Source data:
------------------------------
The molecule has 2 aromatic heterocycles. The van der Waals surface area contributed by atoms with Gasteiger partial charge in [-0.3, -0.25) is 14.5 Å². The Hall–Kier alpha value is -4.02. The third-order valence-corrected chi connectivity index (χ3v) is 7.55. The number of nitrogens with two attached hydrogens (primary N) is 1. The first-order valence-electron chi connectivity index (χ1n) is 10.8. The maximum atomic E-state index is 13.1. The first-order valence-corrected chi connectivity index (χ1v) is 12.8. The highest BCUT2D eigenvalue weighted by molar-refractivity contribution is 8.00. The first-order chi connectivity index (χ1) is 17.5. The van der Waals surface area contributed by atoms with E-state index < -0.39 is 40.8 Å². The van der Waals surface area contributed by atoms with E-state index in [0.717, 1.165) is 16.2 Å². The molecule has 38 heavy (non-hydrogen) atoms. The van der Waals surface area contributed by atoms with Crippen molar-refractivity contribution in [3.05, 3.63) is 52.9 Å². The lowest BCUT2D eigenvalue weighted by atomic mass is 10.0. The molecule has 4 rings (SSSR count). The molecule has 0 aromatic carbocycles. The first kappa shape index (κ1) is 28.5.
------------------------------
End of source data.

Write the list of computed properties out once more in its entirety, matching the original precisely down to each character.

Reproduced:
The molecule has 2 aromatic heterocycles. The van der Waals surface area contributed by atoms with Gasteiger partial charge in [-0.3, -0.25) is 14.5 Å². The Hall–Kier alpha value is -4.02. The third-order valence-corrected chi connectivity index (χ3v) is 7.55. The number of nitrogens with two attached hydrogens (primary N) is 1. The first-order valence-electron chi connectivity index (χ1n) is 10.8. The maximum atomic E-state index is 13.1. The first-order valence-corrected chi connectivity index (χ1v) is 12.8. The highest BCUT2D eigenvalue weighted by molar-refractivity contribution is 8.00. The first-order chi connectivity index (χ1) is 17.5. The van der Waals surface area contributed by atoms with E-state index < -0.39 is 40.8 Å². The van der Waals surface area contributed by atoms with E-state index in [0.717, 1.165) is 16.2 Å². The molecule has 38 heavy (non-hydrogen) atoms. The van der Waals surface area contributed by atoms with Crippen molar-refractivity contribution in [3.05, 3.63) is 52.9 Å². The lowest BCUT2D eigenvalue weighted by atomic mass is 10.0. The molecule has 4 rings (SSSR count). The molecule has 0 aromatic carbocycles. The first kappa shape index (κ1) is 28.5.